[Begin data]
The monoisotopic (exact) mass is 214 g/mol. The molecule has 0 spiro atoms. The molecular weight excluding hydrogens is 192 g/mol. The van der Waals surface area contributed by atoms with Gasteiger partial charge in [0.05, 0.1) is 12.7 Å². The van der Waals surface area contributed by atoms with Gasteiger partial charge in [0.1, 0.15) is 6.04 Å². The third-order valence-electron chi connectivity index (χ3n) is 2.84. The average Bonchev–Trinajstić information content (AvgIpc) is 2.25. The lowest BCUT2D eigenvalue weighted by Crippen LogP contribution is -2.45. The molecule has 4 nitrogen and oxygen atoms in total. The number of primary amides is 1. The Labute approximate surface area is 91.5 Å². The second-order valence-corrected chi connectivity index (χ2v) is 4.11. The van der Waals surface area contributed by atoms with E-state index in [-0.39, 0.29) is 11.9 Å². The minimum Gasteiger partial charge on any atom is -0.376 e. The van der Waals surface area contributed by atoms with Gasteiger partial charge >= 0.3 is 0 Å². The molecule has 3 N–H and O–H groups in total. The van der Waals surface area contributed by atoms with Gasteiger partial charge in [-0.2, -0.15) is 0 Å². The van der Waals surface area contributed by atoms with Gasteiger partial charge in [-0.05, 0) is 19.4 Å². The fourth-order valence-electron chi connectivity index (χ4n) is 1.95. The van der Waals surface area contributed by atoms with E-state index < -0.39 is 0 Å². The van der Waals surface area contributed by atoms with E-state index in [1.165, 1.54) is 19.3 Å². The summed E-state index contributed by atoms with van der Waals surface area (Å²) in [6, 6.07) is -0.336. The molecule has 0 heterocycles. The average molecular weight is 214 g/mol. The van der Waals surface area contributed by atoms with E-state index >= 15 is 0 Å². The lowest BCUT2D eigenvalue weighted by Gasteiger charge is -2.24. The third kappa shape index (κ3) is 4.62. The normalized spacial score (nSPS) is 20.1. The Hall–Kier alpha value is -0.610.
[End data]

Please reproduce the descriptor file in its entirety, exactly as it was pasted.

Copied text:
The monoisotopic (exact) mass is 214 g/mol. The molecule has 0 spiro atoms. The molecular weight excluding hydrogens is 192 g/mol. The van der Waals surface area contributed by atoms with Gasteiger partial charge in [0.05, 0.1) is 12.7 Å². The van der Waals surface area contributed by atoms with Gasteiger partial charge in [0.1, 0.15) is 6.04 Å². The third-order valence-electron chi connectivity index (χ3n) is 2.84. The average Bonchev–Trinajstić information content (AvgIpc) is 2.25. The lowest BCUT2D eigenvalue weighted by Crippen LogP contribution is -2.45. The molecule has 4 nitrogen and oxygen atoms in total. The number of primary amides is 1. The Labute approximate surface area is 91.5 Å². The second-order valence-corrected chi connectivity index (χ2v) is 4.11. The van der Waals surface area contributed by atoms with E-state index in [-0.39, 0.29) is 11.9 Å². The minimum Gasteiger partial charge on any atom is -0.376 e. The van der Waals surface area contributed by atoms with Gasteiger partial charge >= 0.3 is 0 Å². The molecule has 3 N–H and O–H groups in total. The van der Waals surface area contributed by atoms with Gasteiger partial charge in [-0.2, -0.15) is 0 Å². The van der Waals surface area contributed by atoms with Gasteiger partial charge in [-0.05, 0) is 19.4 Å². The fourth-order valence-electron chi connectivity index (χ4n) is 1.95. The van der Waals surface area contributed by atoms with E-state index < -0.39 is 0 Å². The van der Waals surface area contributed by atoms with E-state index in [1.165, 1.54) is 19.3 Å². The summed E-state index contributed by atoms with van der Waals surface area (Å²) in [6, 6.07) is -0.336. The molecule has 0 heterocycles. The average molecular weight is 214 g/mol. The van der Waals surface area contributed by atoms with E-state index >= 15 is 0 Å². The lowest BCUT2D eigenvalue weighted by Gasteiger charge is -2.24. The third kappa shape index (κ3) is 4.62. The normalized spacial score (nSPS) is 20.1. The Hall–Kier alpha value is -0.610.